You can use the
prompt command, which changes the displayed prompt.
prompt /? and you will get this:
Changes the cmd.exe command prompt.
text Specifies a new command prompt
Prompt can be made of normal characters and the following special codes:
$A & (Ampersand)
$B | (Pipe)
$C ( (Left parenthesis)
$D Current date
$E Escape code (ASCII code 27)
$F ) (Right parenthesis)
$G > (Greater-than sign)
$H Backspace (erases previous character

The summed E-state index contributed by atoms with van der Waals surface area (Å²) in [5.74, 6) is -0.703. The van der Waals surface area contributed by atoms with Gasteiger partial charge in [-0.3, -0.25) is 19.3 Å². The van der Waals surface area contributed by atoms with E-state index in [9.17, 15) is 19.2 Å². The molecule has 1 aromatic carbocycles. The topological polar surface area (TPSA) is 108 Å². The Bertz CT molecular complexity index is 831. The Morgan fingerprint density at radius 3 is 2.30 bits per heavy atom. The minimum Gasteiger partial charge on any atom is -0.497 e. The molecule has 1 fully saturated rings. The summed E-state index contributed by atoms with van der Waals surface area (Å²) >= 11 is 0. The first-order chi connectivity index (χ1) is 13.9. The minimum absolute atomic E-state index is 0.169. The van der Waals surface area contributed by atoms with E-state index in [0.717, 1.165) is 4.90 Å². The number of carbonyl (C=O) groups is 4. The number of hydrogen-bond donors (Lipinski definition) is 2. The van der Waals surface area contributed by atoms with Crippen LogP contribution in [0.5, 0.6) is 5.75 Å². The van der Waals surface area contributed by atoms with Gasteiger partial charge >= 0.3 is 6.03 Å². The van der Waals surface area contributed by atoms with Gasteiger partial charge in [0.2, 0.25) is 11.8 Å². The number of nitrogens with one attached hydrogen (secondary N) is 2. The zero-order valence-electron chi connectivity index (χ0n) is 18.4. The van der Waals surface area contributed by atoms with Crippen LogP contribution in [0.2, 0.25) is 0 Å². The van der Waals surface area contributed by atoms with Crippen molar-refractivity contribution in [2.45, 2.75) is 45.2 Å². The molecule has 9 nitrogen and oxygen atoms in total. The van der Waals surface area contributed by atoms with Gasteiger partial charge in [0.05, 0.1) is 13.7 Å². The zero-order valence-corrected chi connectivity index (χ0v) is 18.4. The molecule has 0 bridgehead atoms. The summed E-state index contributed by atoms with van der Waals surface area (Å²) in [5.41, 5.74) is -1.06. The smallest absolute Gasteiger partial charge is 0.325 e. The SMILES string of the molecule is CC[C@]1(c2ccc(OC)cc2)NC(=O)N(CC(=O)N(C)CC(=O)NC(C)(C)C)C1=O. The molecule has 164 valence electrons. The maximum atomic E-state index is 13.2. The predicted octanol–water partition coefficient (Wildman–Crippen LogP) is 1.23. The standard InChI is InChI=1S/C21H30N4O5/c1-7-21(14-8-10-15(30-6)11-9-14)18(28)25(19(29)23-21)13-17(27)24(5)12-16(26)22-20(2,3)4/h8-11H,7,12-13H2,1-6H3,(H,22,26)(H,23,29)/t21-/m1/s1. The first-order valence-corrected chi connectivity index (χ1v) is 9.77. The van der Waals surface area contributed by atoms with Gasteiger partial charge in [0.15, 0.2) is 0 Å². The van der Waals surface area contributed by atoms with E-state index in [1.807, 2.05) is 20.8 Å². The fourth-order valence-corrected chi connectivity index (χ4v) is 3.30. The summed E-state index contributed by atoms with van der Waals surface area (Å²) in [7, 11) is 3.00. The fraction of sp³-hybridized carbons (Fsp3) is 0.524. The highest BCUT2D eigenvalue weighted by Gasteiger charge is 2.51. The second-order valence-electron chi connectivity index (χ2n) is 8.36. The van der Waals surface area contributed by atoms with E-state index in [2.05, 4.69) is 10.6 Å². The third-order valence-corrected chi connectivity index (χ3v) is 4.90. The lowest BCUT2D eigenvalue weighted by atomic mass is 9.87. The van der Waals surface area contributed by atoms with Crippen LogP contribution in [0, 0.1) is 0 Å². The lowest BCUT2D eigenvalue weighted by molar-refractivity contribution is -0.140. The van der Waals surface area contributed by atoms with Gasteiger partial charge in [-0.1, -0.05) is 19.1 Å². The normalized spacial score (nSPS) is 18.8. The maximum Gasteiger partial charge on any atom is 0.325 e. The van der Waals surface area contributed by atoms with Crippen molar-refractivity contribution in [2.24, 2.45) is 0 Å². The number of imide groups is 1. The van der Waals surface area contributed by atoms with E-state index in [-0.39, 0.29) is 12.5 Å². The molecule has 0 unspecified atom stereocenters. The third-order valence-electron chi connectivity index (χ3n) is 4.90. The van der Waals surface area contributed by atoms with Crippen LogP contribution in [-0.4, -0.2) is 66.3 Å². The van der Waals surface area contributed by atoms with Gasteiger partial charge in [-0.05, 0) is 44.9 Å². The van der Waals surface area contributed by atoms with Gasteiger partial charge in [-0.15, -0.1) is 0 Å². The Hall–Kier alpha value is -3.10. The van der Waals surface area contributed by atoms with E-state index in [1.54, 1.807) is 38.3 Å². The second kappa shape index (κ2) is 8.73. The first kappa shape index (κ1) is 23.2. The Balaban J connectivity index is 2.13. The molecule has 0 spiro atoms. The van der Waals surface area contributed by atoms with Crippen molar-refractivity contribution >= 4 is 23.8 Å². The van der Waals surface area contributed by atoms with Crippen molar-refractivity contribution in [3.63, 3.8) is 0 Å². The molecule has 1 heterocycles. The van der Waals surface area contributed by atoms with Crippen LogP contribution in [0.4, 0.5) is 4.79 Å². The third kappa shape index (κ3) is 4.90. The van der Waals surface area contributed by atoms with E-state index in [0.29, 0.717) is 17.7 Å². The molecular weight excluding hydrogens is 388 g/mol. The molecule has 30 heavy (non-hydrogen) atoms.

$L < (Less-than sign)
$N Current drive
$P Current drive and path
$Q = (Equals sign)
$T Current time
$V Windows version
$_ Carriage return and linefeed
$$ $ (Dollar sign)
If command extensions are enabled, there are a few more options, but these are the relevant ones.
In case you were wondering, the default prompt is:
and a BASH style prompt is:
The one that I use when I'm working in long directories is
prompt $G, which is simply '
Although there is no way to display just the current folder, you can always use
dir to display folder information, including the path